China and the EU have maintained frequent mutual exchange on climate change policies, planning and good practices for low-carbon and climate resilient cities. They have been successfully cooperating on building emission trading capacity, collaborating on climate-related scientific research and technology innovation, including the development and deployment of low-carbon technologies and adaptation solutions. Their shared commitment and vision brings them to significantly enhancing their partnership on climate change established in 2005 and building on a decade of successful cooperation. The synergy of China’s One Belt and One Road Initiative with the Juncker plan and the establishment of the connectivity platform will enable the two to elevate their cooperation on climate change and co-produce tangible results in developing a cost-effective low-carbon economy, launching a Low-Carbon Cities Partnership, enhancing climate resilient investments, exchanging and exploring more policy instruments in terms of energy conservation and energy efficiency.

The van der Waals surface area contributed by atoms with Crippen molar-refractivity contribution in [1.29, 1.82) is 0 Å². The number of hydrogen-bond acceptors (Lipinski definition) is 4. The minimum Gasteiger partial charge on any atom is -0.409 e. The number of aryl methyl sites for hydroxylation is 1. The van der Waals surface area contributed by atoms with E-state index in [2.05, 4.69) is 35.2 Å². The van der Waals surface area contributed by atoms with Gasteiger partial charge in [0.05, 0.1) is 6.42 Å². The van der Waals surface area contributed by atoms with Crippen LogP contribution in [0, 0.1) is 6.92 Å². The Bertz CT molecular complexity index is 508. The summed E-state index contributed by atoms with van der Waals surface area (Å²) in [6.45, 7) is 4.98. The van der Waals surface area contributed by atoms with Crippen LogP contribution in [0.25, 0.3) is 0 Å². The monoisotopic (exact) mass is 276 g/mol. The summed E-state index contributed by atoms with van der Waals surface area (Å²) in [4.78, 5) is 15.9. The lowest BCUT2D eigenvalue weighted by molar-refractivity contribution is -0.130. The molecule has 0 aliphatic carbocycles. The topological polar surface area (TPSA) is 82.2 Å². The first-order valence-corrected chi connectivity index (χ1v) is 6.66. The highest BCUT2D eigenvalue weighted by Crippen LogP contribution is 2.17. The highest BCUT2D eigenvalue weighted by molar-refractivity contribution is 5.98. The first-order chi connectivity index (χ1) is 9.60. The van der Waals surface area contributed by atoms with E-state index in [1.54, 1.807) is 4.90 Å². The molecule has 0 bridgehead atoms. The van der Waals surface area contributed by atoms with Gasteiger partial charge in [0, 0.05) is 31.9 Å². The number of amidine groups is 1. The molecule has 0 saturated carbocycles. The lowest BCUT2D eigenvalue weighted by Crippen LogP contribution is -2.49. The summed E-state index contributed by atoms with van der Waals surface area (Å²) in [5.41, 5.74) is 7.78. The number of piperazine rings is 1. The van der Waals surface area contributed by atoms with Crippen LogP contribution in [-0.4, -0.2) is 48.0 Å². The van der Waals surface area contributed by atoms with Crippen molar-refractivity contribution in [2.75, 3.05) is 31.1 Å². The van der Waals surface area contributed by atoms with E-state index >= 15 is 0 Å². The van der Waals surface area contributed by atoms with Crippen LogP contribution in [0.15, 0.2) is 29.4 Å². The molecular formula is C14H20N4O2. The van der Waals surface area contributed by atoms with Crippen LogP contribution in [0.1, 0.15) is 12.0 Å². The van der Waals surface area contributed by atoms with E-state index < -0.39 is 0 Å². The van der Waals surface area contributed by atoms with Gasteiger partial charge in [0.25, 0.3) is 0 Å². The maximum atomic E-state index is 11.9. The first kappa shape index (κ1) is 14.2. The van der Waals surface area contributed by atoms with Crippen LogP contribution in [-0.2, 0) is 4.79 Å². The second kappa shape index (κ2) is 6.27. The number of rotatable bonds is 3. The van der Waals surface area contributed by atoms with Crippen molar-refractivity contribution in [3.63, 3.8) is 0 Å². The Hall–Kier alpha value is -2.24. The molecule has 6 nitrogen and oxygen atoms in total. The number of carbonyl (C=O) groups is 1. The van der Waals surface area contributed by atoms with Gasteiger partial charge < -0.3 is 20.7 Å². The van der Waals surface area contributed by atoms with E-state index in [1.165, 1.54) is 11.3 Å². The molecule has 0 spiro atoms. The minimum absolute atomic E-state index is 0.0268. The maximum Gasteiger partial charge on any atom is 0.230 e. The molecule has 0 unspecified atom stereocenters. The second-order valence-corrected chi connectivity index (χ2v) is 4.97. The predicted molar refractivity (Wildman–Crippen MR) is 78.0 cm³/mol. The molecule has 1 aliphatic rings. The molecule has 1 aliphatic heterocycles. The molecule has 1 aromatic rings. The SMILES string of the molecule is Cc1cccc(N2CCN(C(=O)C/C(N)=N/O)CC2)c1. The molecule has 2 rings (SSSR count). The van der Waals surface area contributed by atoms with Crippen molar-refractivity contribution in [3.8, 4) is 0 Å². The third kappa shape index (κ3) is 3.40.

Their cooperation is not limited to the bilateral level. China and the EU have reinforced their coordination and cooperation in the framework of the UNFCCC, and other relevant fora such as the G20, MEF, Montreal Protocol, ICAO and IMO. The two partners have reaffirmed their commitment to reaching an ambitious and legally binding agreement in Paris that enhances the implementation of the Convention on the basis of equity and reflecting the principle of common but differentiated responsibilities and respective capabilities, in light of different national circumstances. They have also called for the developed countries to provide and mobilize jointly USD 100 billion per year by 2020 to address the needs of developing countries.